Monitoring for Motor Reliability and Energy Efficiency with Wireless Power Meters

by | Nov 7, 2017 | Industrial Energy & Onsite Utilities, Industrial IoT, Industry | 0 comments

Equipment monitoring plays a large role in a manufacturer’s reliability program. The health of this equipment can also affect energy consumption levels. For motor-driven pumps, fans, compressors, etc., monitoring the electrical energy usage provides an additional indication of equipment health beyond vibration, temperature and other traditional measurements.

Emerson's Matt Austin

Emerson’s Matt Austin shared with me a new, downloadable whitepaper, WirelessHART Power Metering For Enhanced Energy Management and Equipment Reliability. Large, critical motors have typically been monitored with wired devices for many years. Their use on more than these critical motors has been limited since:

…they typically need a source of operating power, and they must be hardwired to the control and monitoring system. This limits installation points and increases deployment and maintenance costs.

Whitepaper: Wireless Power MeteringUnlike wired power meters, a wireless power meter can:

…be installed where it’s needed to monitor power consumption… Operating power for the WirelessHART power meter is scavenged from the electrical supply to the equipment being monitored, eliminating the need for a separate source of power.

These wireless power meters measure:

…current, voltage, instantaneous power demand, and consumption—as well as and other parameters such as diagnostics and status…

From an energy efficiency perspective, engineers:

…can determine which motors are not operating per design by monitoring power consumption for electrically-driven equipment such as pumps, compressors, and fans. These findings can reveal a host of areas for improvement—for example, by adding a variable frequency drive (VFD) to match motor operation to the load.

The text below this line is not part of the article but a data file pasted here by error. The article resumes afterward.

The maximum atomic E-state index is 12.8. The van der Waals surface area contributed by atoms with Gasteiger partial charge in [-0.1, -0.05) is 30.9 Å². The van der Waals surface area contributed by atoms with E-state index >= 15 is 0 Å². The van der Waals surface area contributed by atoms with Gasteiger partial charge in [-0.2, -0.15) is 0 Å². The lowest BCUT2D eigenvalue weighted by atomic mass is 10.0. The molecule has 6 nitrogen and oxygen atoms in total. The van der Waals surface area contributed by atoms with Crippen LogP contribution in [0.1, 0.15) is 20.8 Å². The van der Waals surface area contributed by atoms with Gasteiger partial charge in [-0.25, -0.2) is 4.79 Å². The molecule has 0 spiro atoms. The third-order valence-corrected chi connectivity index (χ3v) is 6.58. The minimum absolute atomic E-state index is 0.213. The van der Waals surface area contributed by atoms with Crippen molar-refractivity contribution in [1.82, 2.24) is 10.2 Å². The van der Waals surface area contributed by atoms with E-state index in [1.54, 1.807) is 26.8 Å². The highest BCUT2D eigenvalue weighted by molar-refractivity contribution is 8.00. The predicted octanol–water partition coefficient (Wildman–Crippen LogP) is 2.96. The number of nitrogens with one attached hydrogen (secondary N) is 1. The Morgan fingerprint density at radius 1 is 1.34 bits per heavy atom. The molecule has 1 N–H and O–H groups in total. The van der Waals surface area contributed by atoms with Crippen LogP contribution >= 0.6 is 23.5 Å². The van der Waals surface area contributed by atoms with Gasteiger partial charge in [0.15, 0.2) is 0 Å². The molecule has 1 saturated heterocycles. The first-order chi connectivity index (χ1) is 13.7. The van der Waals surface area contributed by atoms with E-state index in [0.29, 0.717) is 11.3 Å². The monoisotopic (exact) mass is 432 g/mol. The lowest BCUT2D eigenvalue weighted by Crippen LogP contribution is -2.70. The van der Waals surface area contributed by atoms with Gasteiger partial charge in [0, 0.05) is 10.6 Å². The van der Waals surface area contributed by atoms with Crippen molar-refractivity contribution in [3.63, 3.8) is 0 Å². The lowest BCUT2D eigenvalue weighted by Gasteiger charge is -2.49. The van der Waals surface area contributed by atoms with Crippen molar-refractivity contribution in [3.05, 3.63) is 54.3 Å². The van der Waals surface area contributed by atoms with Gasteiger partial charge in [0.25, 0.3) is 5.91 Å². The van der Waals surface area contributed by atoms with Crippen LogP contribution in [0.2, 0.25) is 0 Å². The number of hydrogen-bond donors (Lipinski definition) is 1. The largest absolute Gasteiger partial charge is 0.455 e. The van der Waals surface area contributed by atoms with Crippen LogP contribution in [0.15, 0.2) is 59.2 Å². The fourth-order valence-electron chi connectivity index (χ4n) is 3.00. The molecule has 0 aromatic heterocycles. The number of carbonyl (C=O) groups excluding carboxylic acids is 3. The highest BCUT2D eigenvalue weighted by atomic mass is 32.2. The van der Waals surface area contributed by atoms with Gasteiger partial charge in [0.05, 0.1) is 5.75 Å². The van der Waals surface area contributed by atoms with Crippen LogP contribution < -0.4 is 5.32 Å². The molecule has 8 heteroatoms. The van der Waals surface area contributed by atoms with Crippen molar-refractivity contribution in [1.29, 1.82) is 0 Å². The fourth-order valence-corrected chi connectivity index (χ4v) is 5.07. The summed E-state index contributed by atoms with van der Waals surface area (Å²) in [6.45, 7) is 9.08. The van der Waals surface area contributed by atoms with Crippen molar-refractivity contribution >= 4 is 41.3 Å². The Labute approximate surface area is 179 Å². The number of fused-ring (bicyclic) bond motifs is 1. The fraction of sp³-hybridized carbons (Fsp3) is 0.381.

For manufacturers purchasing electricity from local utilities, charges may be based on peak demand charges or time of day. By continuously monitoring electrical loads from large energy consumers in the plant, the operations staff:

…can employ load-shedding or peak-shaving techniques to shut off certain items of equipment to cut power. WirelessHART power meters can monitor power consumption in various key areas of a plant so engineers can determine which items of equipment can be shut down or not started to reduce peak energy use.

From a reliability perspective, wireless power monitors on motors can help detect:

  • Overheating
  • Voltage unbalance
  • Single-phasing
  • Bad motor bearings
  • Deteriorating motor windings
  • Motor mounting issues
  • Overloads

The Emerson 56WM Wireless Power Meter:

…directly measures volts, amps, and power factor. It calculates kW, kWh, kVAR, kVARh, kVA, kVAh, etc. These measurements are made with voltage taps and current transformers (CTs) on each phase conductor of the equipment.

Download and read the whitepaper for descriptions of typical applications including compressor efficiency monitoring, cool towers, shear pin monitoring, energy management and excessive energy-consuming equipment discovery.

You can also connect and interact with other reliability and wireless experts in the Reliability & Maintenance and Wireless groups in the Emerson Exchange 365 community.

Popular Posts



Related Posts

Follow Us

We invite you to follow us on Facebook, LinkedIn, Twitter and YouTube to stay up to date on the latest news, events and innovations that will help you face and solve your toughest challenges.

Do you want to reuse or translate content?

Just post a link to the entry and send us a quick note so we can share your work. Thank you very much.

Our Global Community

Emerson Exchange 365

The opinions expressed here are the personal opinions of the authors. Content published here is not read or approved by Emerson before it is posted and does not necessarily represent the views and opinions of Emerson.

PHP Code Snippets Powered By :